Jonestown survivors look back, 40 years later
OAKLAND — Jonestown was the highlight of Mike Touchette’s life — for a time.
The 21-year-old Indiana native felt pride pioneering in the distant jungle of Guyana, South America. As a self-taught bulldozer operator, he worked alongside other Peoples Temple members in the humid heat, his blade carving roads and sites for wooden buildings with metal roofs. More than 900 people lived in the agricultural mission, with its dining pavilion, tidy cottages, school, medical facilities and rows of crops.
“We built a community out of nothing in four years,” recalled Touchette, now a 65-year-old grandfather who has worked for a Miami hydraulics company for nearly 30 years. “Being in Jonestown before Jim got there was the best thing in my life.”
Jim was the Rev. Jim Jones — charismatic, volatile and ultimately evil. It was he who dreamed up Jonestown, he who willed it into being, and he who brought it down: first, with the assassination of U.S. Rep. Leo Ryan and four others by temple members on a nearby airstrip on Nov. 18, 1978, then with the mass murders and suicides of hundreds, a horror that remains nearly unimaginable 40 years later.
The cult-like church commune first planted its roots in rural Mendocino County in 1965, when Jones and his 140 followers left Indiana and settled in Redwood Valley. Donated land and money from followers, who were required to hand over their worldly possessions, allowed Jones to acquire several houses for communal living near the church. He also ran care homes for the elderly, disabled and troubled teens.
As his “socialist” church prospered. Jones quickly charmed his way into the local political establishment, where he was hailed for his good deeds on behalf of the poor and the elderly. One year, Jones was appointed foreman of the county’s grand jury. He also served as a juvenile justice commissioner.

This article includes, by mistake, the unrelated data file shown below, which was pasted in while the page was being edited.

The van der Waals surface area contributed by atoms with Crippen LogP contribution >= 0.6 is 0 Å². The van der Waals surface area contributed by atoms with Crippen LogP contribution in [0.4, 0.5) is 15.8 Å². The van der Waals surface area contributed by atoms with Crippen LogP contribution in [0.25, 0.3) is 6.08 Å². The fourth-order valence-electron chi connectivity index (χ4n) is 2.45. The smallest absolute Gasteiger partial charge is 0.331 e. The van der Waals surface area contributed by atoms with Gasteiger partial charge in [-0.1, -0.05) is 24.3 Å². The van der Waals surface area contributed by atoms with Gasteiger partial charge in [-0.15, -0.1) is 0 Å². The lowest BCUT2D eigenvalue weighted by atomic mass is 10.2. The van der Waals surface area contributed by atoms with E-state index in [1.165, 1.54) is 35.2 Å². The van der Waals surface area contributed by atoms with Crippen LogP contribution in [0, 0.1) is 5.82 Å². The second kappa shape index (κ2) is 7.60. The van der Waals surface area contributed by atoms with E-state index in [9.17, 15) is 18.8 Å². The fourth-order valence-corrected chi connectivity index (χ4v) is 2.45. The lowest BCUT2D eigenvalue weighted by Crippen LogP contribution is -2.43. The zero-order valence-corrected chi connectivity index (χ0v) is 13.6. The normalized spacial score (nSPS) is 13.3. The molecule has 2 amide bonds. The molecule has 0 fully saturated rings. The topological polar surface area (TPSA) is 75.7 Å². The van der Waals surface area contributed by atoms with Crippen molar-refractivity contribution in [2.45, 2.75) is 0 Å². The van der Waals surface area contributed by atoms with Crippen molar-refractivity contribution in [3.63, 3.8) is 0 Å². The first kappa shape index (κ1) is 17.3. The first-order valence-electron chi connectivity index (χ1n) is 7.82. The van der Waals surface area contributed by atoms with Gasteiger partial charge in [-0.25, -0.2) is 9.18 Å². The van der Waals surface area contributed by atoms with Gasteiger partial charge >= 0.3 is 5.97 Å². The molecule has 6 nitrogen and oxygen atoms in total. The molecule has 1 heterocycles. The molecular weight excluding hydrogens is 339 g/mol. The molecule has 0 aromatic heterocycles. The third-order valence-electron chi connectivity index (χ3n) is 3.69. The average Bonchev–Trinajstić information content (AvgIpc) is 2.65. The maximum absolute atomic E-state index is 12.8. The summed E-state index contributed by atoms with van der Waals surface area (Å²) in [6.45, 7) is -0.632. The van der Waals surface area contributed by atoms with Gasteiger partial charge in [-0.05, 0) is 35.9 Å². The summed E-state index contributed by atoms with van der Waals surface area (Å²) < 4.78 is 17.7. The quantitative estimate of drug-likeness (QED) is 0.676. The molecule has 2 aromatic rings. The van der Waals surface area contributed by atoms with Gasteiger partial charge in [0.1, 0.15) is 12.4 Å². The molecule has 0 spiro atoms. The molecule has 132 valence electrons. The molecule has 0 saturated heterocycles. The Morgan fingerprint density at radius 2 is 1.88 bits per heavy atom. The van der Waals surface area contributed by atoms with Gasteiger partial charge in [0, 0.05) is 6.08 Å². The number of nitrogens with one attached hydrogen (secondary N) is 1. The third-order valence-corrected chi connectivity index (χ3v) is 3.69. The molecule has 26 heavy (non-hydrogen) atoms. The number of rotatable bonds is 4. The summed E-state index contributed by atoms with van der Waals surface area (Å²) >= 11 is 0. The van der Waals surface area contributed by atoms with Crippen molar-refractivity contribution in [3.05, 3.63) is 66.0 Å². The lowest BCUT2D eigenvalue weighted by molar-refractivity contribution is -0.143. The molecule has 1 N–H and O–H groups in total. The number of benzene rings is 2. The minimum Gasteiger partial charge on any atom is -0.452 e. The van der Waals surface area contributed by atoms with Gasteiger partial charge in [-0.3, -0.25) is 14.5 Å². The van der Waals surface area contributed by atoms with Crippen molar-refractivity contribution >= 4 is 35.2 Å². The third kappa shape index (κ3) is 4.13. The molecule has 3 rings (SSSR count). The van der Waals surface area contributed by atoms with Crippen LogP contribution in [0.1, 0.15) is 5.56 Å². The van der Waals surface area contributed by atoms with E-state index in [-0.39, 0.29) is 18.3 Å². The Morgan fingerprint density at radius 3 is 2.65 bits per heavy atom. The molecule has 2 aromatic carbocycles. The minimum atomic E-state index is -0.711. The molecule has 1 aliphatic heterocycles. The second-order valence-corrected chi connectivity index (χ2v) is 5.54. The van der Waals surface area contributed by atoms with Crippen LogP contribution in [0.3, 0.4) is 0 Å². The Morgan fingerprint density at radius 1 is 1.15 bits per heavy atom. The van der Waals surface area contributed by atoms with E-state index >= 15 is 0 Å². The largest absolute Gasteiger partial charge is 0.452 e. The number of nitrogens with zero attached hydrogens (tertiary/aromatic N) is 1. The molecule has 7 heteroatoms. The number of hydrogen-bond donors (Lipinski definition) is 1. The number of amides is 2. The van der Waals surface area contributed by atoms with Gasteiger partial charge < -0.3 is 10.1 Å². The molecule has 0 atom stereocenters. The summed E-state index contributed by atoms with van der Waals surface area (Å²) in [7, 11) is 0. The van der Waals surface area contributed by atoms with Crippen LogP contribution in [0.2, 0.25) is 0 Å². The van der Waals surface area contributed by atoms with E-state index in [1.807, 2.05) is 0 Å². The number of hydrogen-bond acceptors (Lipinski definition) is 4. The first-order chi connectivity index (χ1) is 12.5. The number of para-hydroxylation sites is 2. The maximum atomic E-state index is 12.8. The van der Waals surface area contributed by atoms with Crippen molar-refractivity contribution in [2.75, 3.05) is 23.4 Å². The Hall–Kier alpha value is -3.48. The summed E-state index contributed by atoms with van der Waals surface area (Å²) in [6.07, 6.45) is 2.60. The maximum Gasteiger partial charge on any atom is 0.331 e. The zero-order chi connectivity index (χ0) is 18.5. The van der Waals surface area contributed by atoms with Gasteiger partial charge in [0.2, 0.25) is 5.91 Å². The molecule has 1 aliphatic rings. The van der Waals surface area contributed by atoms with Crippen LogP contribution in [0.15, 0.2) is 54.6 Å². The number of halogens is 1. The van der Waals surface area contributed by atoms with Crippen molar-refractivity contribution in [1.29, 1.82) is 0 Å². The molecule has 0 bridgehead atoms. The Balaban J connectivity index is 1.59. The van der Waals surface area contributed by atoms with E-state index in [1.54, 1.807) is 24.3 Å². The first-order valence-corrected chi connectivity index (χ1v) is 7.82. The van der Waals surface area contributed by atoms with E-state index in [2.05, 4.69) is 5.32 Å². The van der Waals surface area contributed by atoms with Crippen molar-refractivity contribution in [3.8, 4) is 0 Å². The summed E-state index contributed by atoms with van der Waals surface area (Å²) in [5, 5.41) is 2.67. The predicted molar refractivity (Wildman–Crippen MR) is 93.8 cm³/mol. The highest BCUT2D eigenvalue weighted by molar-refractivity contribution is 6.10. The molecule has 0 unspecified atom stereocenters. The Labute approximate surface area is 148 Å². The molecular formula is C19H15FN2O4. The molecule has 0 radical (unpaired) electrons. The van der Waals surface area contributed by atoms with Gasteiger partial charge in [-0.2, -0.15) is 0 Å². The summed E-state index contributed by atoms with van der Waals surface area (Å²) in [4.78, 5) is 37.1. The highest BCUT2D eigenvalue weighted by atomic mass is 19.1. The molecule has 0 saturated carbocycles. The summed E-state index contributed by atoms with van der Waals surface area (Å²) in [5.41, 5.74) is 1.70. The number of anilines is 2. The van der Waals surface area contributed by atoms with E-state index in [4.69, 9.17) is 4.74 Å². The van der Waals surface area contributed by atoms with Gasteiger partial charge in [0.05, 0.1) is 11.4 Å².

By the early 1970s, Jones had moved to San Francisco, rising to prominence among the city’s political and religious elite. About 150 of the 900 people who died in Jonestown came from Mendocino County.
But some residents of Jonestown lived. Dozens of members in Guyana slipped out of Jonestown or happened to be away that day. Plunged into a new world, those raised in the temple or who joined as teens lost the only life they knew: church, jobs, housing — and most of all, family and friends.
Over four decades, as they have built new lives, they have struggled with grief and the feeling that they were pariahs. Some have come to acknowledge that they helped enable Jim Jones to seize control over people drawn to his interracial church, socialist preaching and religious hucksterism.
With their lives, the story of Jonestown continues, even now.
CHILD OF BERKELEY
Jordan Vilchez’s parents were Berkeley progressives in the 1960s — her father African-American, her mother Scotch-Irish. They divorced when Jordan was 6.
When a friend invited her family to Peoples Temple’s wine country church, they were impressed by the integrated community. And when her 23-year-old sister joined, Jordan went to live with her at age 12.
“The temple really became my family,” she said.
Devotion to its ideals bolstered her self-worth. At 16, she was put on the Planning Commission where the meetings were a strange mix of church business, sex talk — and adulation for Jones. “What we were calling the cause really was Jim,” she said.